How does Dual Exhaust work?
We thought we’d keep the performance trend running from last week, by looking at something you often see in sporty performance cars for this week’s How’s This Work: dual exhaust. A dual exhaust system always looks cool, and generally adds an extra layer of aggressiveness to the vehicle as well. But is it just looks, or is there an advantage to having a dual exhaust system beyond just the aesthetic enhancement? Let’s find out.
[ LAST WEEK: How do Performance Tires work? ]
Before diving into the advantages of a dual exhaust system, we thought we’d start by explaining what the exhaust system does in the first place. What you probably do know, is that the system includes a pipe coming out of your vehicle’s rear end. But the exhaust system as a whole – which can include a cylinder head, exhaust manifold, turbocharger for increased power, catalytic converter for reduced air pollution and/or a muffler for reduced noise – is a system of piping meant to redirect exhaust gasses from the combustion engine to the outside.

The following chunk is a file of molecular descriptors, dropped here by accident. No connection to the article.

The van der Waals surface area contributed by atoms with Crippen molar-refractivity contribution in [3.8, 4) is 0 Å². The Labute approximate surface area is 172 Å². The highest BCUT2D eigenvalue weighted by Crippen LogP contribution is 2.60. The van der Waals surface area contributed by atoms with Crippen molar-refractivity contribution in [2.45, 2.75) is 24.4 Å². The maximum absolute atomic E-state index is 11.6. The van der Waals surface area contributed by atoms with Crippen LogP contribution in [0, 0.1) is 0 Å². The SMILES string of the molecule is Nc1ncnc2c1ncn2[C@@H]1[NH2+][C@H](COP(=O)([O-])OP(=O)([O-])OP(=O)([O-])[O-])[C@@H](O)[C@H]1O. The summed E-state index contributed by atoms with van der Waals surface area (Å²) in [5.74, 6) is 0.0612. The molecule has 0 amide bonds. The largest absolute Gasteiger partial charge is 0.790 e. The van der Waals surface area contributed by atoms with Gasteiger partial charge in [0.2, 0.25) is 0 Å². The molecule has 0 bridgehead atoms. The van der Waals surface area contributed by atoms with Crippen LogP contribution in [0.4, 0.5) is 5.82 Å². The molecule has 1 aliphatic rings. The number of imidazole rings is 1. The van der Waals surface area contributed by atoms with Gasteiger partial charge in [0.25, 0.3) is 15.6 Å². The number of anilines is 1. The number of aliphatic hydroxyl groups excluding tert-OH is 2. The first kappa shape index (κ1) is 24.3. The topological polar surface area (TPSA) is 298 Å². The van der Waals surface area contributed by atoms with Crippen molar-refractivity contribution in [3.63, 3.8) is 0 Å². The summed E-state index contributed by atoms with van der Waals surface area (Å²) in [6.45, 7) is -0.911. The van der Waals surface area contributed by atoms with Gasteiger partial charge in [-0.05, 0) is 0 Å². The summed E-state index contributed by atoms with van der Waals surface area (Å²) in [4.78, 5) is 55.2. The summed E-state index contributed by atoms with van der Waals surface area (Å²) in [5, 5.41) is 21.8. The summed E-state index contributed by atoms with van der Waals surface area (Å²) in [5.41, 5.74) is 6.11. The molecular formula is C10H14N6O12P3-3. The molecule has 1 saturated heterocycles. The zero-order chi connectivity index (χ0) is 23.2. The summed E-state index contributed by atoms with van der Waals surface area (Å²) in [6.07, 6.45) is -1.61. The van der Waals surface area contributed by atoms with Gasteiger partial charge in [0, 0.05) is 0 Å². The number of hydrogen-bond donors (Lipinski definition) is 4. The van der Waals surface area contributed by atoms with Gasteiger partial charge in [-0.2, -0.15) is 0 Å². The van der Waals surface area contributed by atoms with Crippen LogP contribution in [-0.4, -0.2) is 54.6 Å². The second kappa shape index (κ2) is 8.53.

Advantages of Dual Exhaust
So how is having two pipes coming out of your rear fascia any better than just having one? Well, it improves your performance quite a bit. That’s why dual exhaust systems are often found on sports cars like the 2017 Toyota 86. When your engine has more horses and there is more air moving throughout your powertrain, then more exhaust gasses are being created. Having an additional exhaust system means you’ll be able to get more of that bad stuff out of your vehicle in a quicker fashion, improving your performance thusly.
If you’d like to know which vehicles besides the 86 offer a dual exhaust system, or have any questions about how dual exhaust, or exhaust in general, works, then feel free to give us a call and we’d be happy to help.